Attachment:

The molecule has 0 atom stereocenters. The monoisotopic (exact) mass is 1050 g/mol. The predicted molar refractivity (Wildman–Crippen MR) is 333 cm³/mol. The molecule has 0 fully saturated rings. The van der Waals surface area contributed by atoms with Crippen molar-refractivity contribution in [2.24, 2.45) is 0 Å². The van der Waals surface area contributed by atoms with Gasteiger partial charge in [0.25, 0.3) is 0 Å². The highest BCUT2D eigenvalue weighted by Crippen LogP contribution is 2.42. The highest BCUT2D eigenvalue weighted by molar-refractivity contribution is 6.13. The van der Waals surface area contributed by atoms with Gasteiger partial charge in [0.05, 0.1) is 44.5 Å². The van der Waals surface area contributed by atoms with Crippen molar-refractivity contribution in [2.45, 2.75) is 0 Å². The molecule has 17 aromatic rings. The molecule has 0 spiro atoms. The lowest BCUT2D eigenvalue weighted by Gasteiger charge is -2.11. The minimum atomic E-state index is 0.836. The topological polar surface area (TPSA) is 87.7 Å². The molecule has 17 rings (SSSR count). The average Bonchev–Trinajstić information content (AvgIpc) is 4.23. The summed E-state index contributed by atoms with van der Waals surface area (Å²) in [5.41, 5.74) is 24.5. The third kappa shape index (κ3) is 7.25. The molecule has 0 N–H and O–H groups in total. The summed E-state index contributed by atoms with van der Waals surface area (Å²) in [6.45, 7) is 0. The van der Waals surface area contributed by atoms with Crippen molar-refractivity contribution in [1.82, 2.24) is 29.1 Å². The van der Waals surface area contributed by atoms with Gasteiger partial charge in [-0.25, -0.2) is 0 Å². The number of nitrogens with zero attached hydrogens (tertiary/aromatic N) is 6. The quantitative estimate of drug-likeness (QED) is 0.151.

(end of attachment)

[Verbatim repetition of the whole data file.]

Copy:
The molecule has 0 atom stereocenters. The monoisotopic (exact) mass is 1050 g/mol. The predicted molar refractivity (Wildman–Crippen MR) is 333 cm³/mol. The molecule has 0 fully saturated rings. The van der Waals surface area contributed by atoms with Crippen molar-refractivity contribution in [2.24, 2.45) is 0 Å². The van der Waals surface area contributed by atoms with Gasteiger partial charge in [0.25, 0.3) is 0 Å². The highest BCUT2D eigenvalue weighted by Crippen LogP contribution is 2.42. The highest BCUT2D eigenvalue weighted by molar-refractivity contribution is 6.13. The van der Waals surface area contributed by atoms with Gasteiger partial charge in [0.05, 0.1) is 44.5 Å². The van der Waals surface area contributed by atoms with Crippen molar-refractivity contribution in [2.45, 2.75) is 0 Å². The molecule has 17 aromatic rings. The molecule has 0 spiro atoms. The lowest BCUT2D eigenvalue weighted by Gasteiger charge is -2.11. The minimum atomic E-state index is 0.836. The topological polar surface area (TPSA) is 87.7 Å². The molecule has 17 rings (SSSR count). The average Bonchev–Trinajstić information content (AvgIpc) is 4.23. The summed E-state index contributed by atoms with van der Waals surface area (Å²) in [5.41, 5.74) is 24.5. The third kappa shape index (κ3) is 7.25. The molecule has 0 N–H and O–H groups in total. The summed E-state index contributed by atoms with van der Waals surface area (Å²) in [6.45, 7) is 0. The van der Waals surface area contributed by atoms with Crippen molar-refractivity contribution in [1.82, 2.24) is 29.1 Å². The van der Waals surface area contributed by atoms with Gasteiger partial charge in [-0.25, -0.2) is 0 Å². The number of nitrogens with zero attached hydrogens (tertiary/aromatic N) is 6. The quantitative estimate of drug-likeness (QED) is 0.151.